In cities with transit rail and bike-share, bike-share offers a means for reaching transit rail stations and a means for reaching destinations beyond transit rail stations. Commuters, for instance, may use bike-share to travel from their neighborhood to a transit rail station and/or may use bike-share share to reach their workplace from a transit rail station. The following discusses the connectivity of each transit rail mode and transit ferry to bike-share.

In the 27 cities served by commuter rail and bike-share, 24.7 percent of the stations served by commuter rail connect with a bike-share station (45 stations). The remaining 137 commuter rail stations in cities with a bike-share system offer no connectivity to bike-share, although a bikeshare system exists within the city itself (figure 3).

FIGURE 3. Connectivity of Transit Rail and Transit Ferry to Bike-Share

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FIGURE 3. Connectivity of Transit Rail and Transit Ferry to Bike-Share

NOTE: Includes only stations where specified mode offered in same metropolitan area as bike-share system. Multiple modes may serve a station; connectivity counted for each mode served at the station.

SOURCE: U.S. Department of Transportation, Bureau of Transportation Statistics, Intermodal Passenger Connectivity Database (as of Apr. 16, 2016)

In the 17 cities served by heavy rail and bike-share, 36.4 percent of the stations served by heavy rail connect with a bike-share station (231 stations) and 2.5 percent nearly connect (16 stations). The remaining 388 heavy rail stations in cities with a bike-share system offer no connectivity to bike-share, although a bike-share system exists within the city itself (figure 3).

In the 20 cities served by light rail and bike-share, 20.6 percent of the stations served by light rail connect with a bike-share station (109 stations) and 2.3 percent nearly connect (12 stations). The remaining 409 light rail stations in cities with a bike-share system offer no connectivity to bike-share, although a bike-share system exists within the city itself (figure 3).

A bike-share system exists in 11 of the 145 cities served by transit ferry. In these cities, 43.8 percent of transit ferry terminals connect with a bike-share station (14 stations). The remaining 18 transit ferry terminals offer no connectivity to bike-share, although a bike-share system exists within the city itself5 (figure 3).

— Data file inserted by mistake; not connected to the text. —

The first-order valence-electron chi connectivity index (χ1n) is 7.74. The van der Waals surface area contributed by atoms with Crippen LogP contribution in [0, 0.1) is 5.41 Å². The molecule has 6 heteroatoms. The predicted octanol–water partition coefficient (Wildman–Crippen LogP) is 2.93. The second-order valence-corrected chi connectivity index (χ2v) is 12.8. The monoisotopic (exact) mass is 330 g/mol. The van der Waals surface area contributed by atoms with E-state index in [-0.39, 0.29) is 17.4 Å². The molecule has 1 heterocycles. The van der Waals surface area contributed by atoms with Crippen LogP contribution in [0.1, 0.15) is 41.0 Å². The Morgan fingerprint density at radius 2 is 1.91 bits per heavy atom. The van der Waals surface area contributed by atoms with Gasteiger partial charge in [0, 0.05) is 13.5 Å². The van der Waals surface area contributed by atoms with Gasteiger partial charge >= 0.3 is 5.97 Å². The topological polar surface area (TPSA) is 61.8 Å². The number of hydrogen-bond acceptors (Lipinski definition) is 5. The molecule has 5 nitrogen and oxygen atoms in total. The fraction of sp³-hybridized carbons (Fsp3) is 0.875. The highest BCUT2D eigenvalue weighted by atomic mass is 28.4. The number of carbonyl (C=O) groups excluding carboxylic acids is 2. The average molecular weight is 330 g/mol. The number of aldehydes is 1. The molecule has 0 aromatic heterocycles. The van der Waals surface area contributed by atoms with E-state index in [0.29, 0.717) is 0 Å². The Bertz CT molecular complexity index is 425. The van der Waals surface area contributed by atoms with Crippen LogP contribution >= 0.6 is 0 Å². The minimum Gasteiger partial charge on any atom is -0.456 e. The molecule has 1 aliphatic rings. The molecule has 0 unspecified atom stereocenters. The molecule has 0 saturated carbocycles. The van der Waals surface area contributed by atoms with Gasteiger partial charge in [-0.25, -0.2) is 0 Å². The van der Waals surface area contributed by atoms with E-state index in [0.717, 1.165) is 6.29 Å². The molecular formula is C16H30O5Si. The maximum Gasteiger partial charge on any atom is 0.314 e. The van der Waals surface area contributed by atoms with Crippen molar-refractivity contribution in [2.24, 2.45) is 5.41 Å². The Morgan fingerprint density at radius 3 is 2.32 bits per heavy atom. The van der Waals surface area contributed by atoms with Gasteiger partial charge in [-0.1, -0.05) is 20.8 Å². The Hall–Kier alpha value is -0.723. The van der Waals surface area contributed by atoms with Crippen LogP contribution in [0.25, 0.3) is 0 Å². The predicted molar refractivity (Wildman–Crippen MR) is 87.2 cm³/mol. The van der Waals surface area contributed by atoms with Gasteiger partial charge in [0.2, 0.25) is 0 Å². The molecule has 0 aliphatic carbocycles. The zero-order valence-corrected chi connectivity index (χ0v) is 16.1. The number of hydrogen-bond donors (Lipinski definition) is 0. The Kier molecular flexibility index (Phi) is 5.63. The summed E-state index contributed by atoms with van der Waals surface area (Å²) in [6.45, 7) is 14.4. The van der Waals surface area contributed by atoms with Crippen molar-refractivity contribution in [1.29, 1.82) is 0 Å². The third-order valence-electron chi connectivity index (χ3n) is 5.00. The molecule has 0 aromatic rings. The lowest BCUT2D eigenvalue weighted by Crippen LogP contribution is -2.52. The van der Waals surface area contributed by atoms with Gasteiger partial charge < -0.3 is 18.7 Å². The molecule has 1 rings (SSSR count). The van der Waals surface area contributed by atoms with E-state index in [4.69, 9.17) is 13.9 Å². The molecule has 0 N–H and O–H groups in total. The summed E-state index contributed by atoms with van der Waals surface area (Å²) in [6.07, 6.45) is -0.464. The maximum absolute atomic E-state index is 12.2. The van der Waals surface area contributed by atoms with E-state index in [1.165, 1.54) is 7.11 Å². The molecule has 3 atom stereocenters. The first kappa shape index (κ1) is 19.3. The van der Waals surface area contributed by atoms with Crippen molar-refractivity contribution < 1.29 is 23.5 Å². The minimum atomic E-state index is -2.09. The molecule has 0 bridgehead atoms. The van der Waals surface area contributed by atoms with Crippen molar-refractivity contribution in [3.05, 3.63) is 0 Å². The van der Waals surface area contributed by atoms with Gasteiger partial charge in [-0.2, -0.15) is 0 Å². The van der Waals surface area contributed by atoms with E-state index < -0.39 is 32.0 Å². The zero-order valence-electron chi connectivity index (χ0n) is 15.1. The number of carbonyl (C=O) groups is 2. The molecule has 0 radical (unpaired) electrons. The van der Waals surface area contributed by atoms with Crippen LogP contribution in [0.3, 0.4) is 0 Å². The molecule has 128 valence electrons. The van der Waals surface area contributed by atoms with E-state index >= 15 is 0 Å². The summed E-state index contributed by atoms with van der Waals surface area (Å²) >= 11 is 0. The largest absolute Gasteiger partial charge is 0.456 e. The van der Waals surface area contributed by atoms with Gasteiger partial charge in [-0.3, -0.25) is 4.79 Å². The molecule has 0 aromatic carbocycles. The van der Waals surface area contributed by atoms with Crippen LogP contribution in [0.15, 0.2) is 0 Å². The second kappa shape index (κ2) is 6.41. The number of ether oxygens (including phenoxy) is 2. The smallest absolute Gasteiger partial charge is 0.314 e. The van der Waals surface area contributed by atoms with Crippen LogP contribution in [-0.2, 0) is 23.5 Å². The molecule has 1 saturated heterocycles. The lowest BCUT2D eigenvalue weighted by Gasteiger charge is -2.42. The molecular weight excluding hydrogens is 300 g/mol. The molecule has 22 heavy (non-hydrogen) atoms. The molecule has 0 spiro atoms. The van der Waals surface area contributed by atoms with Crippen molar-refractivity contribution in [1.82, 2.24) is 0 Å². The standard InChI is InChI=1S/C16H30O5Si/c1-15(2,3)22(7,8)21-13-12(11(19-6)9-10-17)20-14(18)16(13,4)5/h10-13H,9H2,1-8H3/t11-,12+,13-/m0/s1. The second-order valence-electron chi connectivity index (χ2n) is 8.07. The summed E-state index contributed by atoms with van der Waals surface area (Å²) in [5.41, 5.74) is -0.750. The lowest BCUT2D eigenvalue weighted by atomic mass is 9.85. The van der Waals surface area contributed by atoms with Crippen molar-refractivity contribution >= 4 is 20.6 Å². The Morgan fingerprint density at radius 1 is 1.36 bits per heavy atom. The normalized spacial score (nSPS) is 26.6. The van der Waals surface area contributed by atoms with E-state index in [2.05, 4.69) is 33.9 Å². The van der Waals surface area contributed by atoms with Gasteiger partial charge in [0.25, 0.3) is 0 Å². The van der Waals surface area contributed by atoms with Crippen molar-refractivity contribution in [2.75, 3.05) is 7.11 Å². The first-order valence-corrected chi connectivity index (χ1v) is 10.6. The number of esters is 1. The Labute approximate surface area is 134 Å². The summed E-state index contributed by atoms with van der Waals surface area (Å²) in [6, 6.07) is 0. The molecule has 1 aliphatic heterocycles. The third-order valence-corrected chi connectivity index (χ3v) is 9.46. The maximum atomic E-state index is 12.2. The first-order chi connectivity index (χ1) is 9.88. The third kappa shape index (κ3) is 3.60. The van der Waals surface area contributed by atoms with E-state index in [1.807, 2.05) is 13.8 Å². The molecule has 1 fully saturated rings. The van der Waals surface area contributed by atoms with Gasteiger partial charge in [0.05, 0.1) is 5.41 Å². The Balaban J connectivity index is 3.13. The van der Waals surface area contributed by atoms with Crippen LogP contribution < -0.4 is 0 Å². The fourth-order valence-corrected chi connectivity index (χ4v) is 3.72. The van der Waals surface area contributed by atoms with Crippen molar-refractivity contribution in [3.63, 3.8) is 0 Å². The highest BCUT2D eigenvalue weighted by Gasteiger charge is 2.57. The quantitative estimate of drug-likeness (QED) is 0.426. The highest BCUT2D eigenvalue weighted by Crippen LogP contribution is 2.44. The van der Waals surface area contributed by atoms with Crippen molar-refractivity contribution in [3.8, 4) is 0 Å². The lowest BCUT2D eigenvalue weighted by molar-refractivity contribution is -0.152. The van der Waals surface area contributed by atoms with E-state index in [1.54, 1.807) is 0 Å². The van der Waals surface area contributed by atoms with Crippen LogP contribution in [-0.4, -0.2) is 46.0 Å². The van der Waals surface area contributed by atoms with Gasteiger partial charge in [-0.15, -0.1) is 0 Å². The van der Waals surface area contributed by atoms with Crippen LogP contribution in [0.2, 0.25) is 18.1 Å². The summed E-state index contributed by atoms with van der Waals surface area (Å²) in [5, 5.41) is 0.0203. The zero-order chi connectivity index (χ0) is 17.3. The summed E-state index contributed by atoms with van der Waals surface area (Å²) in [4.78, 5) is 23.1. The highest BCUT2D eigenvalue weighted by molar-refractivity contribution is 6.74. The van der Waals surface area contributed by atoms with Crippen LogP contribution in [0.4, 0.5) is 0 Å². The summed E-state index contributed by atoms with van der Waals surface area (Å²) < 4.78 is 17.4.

Bike-Share and Intercity Connectivity

Only 2.1 percent of bike-share stations (70) connect with an intercity transportation mode (intercity ferry, intercity bus, intercity rail, and/or air). Bike-share does not connect with intercity ferry but nearly connects with (is between one and two blocks from) four intercity ferry terminals. Bikeshare connects with intercity rail at 23 stations6, with air at one airport, and with intercity bus service at 61 locations. Bike-share connects with both intercity rail and intercity bus service at 15 locations. Bike-share nearly connects with intercity rail at 37 locations, and nearly connects with intercity bus at 171 locations. (see table 2).

Table 2: Number of Bike-share Stations with Connections to Intercity Modes

Connecting Intercity Mode Connections Near Connections No Connection No Service
Bus 61 171 3,075 71
Rail 23 37 3,053 265
Ferry 0 4 984 2,390
Air 1 1 3,309 67

NOTE: “Connection to another mode” indicates the number of bike-share stations in, directly outside, or within one block of another transportation mode. “Near connections” means a connecting mode is within 1-2 blocks of a bike-share station. “No connection” means that another scheduled public transportation mode serves the same metropolitan area as the bike-share station but not within 2 blocks so it is considered to have no connection. “No service” means that no scheduled public transportation mode serves the same metropolitan area as the bike-share station. Multiple modes may serve a station; connectivity counted for each mode served at the station.

Bus refers to intercity bus service. Supplemental and Code Share buses that are in the database are not included in the totals in this table since they are not classified in the database as either intercity or transit.

SOURCE: U.S. Department of Transportation, Bureau of Transportation Statistics, Intermodal Passenger Connectivity Database (as of Apr. 16, 2016)

About this report

For more information, contact: Theresa Firestine, Economist, Bureau of Transportation Statistics, U.S Department of Transportation, 1200 New Jersey Ave., SE (Room E34-303) Washington, DC 20590 Email: Theresa.Firestine@dot.gov Phone: 202-366-3629.

1http://www.transtats.bts.gov/IPCD.aspx

2 This count does not include bike-share systems operated by a college or university and/or operating exclusively on a college or university campus and does not include private rentals.

3 Thirteen bike-share systems operate across one or more cities within a metropolitan area: Bay Area Bikeshare (CA); Breeze Bike Share (CA); Broward Bicycle (FL); Capital Bikeshare (DC-VA-MD); Cincinnati Red Bike (OH-KY); Citi Bike NYC (NYNJ); Grid Bike Share (AZ); Heartland Bicycle (IA-NE); Hubway (MA); Juice Bike Share (FL); MR Bike Share (ID); Nice Ride (MN); Zagstar Jackson County (OR)

4 The IPCD identifies connectivity by metropolitan area. In the IPCD, bike-share systems exist in 9 of the 35 metropolitan areas served by commuter rail, 6 of the 11 metropolitan areas served by a heavy rail system, and 16 of the 28 metropolitan areas served by a light rail system. Cities not served by the specified transit rail mode in the metropolitan area are excluded from the count in this paper.

5 The IPCD identifies connectivity by metropolitan area. In the IPCD, bike-share systems exist in 5 of the 32 metropolitan areas served by transit ferry. Cities not served by transit ferry in the metropolitan areas excluded from the count in this paper.

6 At 15 of these 23 stations, commuter rail service exists in addition to intercity rail service.

Updated: Sunday, May 21, 2017